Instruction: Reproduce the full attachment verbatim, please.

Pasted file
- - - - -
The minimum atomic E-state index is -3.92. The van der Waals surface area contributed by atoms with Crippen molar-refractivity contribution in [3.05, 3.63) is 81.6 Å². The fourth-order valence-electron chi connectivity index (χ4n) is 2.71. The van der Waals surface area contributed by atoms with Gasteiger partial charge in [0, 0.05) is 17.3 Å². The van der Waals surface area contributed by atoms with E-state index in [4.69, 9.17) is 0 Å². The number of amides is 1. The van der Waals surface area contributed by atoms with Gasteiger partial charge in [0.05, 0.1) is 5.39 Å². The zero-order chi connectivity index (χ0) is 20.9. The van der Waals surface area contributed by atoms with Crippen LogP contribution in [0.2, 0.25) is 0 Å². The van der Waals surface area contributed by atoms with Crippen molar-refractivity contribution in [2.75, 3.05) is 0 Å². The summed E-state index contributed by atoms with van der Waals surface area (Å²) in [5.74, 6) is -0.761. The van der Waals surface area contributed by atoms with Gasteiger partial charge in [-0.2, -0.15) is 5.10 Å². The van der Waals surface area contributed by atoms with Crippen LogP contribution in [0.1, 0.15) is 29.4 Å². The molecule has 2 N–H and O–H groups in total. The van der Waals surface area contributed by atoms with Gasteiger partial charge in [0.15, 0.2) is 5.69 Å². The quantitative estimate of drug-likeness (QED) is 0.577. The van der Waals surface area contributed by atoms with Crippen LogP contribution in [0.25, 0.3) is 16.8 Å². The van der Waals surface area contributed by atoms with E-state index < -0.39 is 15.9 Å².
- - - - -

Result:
The minimum atomic E-state index is -3.92. The van der Waals surface area contributed by atoms with Crippen molar-refractivity contribution in [3.05, 3.63) is 81.6 Å². The fourth-order valence-electron chi connectivity index (χ4n) is 2.71. The van der Waals surface area contributed by atoms with Gasteiger partial charge in [0, 0.05) is 17.3 Å². The van der Waals surface area contributed by atoms with E-state index in [4.69, 9.17) is 0 Å². The number of amides is 1. The van der Waals surface area contributed by atoms with Gasteiger partial charge in [0.05, 0.1) is 5.39 Å². The zero-order chi connectivity index (χ0) is 20.9. The van der Waals surface area contributed by atoms with Crippen LogP contribution in [0.2, 0.25) is 0 Å². The van der Waals surface area contributed by atoms with Crippen molar-refractivity contribution in [2.75, 3.05) is 0 Å². The summed E-state index contributed by atoms with van der Waals surface area (Å²) in [5.74, 6) is -0.761. The van der Waals surface area contributed by atoms with Gasteiger partial charge in [-0.2, -0.15) is 5.10 Å². The van der Waals surface area contributed by atoms with Crippen LogP contribution in [0.1, 0.15) is 29.4 Å². The molecule has 2 N–H and O–H groups in total. The van der Waals surface area contributed by atoms with Gasteiger partial charge in [0.15, 0.2) is 5.69 Å². The quantitative estimate of drug-likeness (QED) is 0.577. The van der Waals surface area contributed by atoms with Crippen LogP contribution in [0.25, 0.3) is 16.8 Å². The van der Waals surface area contributed by atoms with E-state index < -0.39 is 15.9 Å².